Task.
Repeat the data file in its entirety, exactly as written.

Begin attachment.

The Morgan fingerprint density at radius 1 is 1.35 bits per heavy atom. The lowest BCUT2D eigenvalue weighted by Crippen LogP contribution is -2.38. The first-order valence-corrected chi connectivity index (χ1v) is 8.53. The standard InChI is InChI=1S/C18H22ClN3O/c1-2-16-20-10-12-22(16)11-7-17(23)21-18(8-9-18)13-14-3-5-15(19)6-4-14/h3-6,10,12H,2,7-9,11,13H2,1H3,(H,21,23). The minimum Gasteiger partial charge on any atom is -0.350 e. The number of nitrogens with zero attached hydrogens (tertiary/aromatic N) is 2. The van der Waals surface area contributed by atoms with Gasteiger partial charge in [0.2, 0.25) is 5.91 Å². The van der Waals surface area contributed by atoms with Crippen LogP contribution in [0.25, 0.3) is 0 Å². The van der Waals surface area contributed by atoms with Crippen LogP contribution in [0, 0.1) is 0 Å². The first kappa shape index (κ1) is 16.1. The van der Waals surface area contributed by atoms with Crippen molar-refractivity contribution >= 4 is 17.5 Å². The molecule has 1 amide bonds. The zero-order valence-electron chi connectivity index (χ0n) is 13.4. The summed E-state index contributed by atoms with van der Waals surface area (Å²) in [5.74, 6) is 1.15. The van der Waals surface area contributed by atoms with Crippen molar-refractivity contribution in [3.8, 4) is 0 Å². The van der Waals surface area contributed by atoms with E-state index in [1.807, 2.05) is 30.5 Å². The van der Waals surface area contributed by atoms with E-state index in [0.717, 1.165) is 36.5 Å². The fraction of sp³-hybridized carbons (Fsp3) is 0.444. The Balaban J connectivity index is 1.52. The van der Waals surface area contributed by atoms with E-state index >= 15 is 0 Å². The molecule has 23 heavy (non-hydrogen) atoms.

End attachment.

The Morgan fingerprint density at radius 1 is 1.35 bits per heavy atom. The lowest BCUT2D eigenvalue weighted by Crippen LogP contribution is -2.38. The first-order valence-corrected chi connectivity index (χ1v) is 8.53. The standard InChI is InChI=1S/C18H22ClN3O/c1-2-16-20-10-12-22(16)11-7-17(23)21-18(8-9-18)13-14-3-5-15(19)6-4-14/h3-6,10,12H,2,7-9,11,13H2,1H3,(H,21,23). The minimum Gasteiger partial charge on any atom is -0.350 e. The number of nitrogens with zero attached hydrogens (tertiary/aromatic N) is 2. The van der Waals surface area contributed by atoms with Gasteiger partial charge in [0.2, 0.25) is 5.91 Å². The van der Waals surface area contributed by atoms with Crippen LogP contribution in [0.25, 0.3) is 0 Å². The van der Waals surface area contributed by atoms with Crippen LogP contribution in [0, 0.1) is 0 Å². The first kappa shape index (κ1) is 16.1. The van der Waals surface area contributed by atoms with Crippen molar-refractivity contribution >= 4 is 17.5 Å². The molecule has 1 amide bonds. The zero-order valence-electron chi connectivity index (χ0n) is 13.4. The summed E-state index contributed by atoms with van der Waals surface area (Å²) in [5.74, 6) is 1.15. The van der Waals surface area contributed by atoms with Crippen molar-refractivity contribution in [3.8, 4) is 0 Å². The van der Waals surface area contributed by atoms with E-state index in [1.807, 2.05) is 30.5 Å². The van der Waals surface area contributed by atoms with E-state index in [0.717, 1.165) is 36.5 Å². The fraction of sp³-hybridized carbons (Fsp3) is 0.444. The Balaban J connectivity index is 1.52. The van der Waals surface area contributed by atoms with E-state index >= 15 is 0 Å². The molecule has 23 heavy (non-hydrogen) atoms.